The trail route was developed over the course of four years by the 501c-3 organization Friends of Boone Trace, Inc., in partnership with Berea College’s Program of Entrepreneurs. Students researched the route and evaluated it for both safety and unique features. The approved route is designed for bicycle touring showcasing low-volume country roads, diverse terrain, picturesque vistas, and significant historic sites, including Cumberland Gap National Historic Park, Pine Mountain Resort Park, Levi Jackson Park, Fort Boonesborough, and Blue Licks Battlefield State Park.

Free digital maps for all designated U.S. Bicycle Routes — including USBR 21, 23, and 76 in Kentucky — are available here through a partnership with Ride with GPS.

For additional information, contact: John Fox, M.D. President, Friends of Boone Trace, Inc. (859) 533-6433.

COVID Testing Sites

From the Laurel County Health Department:

Have you tested positive for COVID-19 or been a close contact of someone who has tested positive?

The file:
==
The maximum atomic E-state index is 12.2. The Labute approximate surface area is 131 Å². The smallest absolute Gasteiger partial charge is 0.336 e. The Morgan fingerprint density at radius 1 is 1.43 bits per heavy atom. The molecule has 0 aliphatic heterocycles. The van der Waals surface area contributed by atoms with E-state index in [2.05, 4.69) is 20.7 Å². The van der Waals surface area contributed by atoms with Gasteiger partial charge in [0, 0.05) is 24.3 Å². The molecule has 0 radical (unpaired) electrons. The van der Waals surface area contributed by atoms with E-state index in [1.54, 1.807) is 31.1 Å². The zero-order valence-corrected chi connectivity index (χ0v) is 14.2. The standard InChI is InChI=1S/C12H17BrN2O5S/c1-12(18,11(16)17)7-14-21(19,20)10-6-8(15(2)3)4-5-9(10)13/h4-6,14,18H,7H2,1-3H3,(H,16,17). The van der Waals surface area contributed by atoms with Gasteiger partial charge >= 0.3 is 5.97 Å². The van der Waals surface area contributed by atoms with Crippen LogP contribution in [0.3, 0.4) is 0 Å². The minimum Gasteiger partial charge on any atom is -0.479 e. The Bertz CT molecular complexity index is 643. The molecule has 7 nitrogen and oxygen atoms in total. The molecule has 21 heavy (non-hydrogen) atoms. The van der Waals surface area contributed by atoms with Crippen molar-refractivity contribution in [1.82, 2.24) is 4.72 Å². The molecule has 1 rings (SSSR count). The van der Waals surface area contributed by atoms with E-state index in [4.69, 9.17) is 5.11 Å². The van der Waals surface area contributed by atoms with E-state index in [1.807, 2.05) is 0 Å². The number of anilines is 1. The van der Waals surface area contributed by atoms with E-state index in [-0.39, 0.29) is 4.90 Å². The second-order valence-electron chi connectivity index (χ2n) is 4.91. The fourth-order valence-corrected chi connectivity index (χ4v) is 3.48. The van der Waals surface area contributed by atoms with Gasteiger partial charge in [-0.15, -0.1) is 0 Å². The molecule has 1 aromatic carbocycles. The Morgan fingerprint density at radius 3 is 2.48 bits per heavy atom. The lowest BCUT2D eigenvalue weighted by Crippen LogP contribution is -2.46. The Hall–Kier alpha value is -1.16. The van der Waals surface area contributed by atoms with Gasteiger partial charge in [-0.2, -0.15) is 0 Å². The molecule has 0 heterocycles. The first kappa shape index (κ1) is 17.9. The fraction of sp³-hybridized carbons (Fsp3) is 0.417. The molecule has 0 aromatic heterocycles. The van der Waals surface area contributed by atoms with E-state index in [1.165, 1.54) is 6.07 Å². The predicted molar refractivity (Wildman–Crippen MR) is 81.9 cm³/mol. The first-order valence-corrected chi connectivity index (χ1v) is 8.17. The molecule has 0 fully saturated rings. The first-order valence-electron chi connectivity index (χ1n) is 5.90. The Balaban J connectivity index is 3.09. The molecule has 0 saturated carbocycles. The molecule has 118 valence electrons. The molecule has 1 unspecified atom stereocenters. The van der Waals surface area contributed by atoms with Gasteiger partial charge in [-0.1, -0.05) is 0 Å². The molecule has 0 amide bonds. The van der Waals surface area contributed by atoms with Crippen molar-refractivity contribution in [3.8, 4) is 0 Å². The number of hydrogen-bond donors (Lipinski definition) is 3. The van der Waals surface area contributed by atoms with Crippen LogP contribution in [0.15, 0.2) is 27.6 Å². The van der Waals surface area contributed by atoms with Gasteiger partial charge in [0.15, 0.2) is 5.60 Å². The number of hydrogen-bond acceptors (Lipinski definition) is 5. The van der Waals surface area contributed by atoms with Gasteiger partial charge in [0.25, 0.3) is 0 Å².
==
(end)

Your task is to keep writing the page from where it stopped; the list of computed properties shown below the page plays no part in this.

If you receive a positive COVID-19 test result, please isolate yourself immediately. Do not wait on a call from the health department to isolate. It may be 24-48 hours after you receive your positive test result before you are contacted by our office. It is also important to make sure the testing location you had your test performed at has your correct phone number. Isolation Information for COVID-19 Positive Cases: https://laurelcohealthdept.org/…/Case-One-Pager-11-16…

If you have been exposed to someone with COVID-19:

Due to the increase in cases in our county, you may not be contacted by our office if you are a close contact of someone who has tested positive for COVID-19. We are asking the positive case to contact anyone they have had close contact with during their incubation period to let them know they need to quarantine. *There are certain instances in which we are still calling close contacts, but in many instances, we will not be calling them.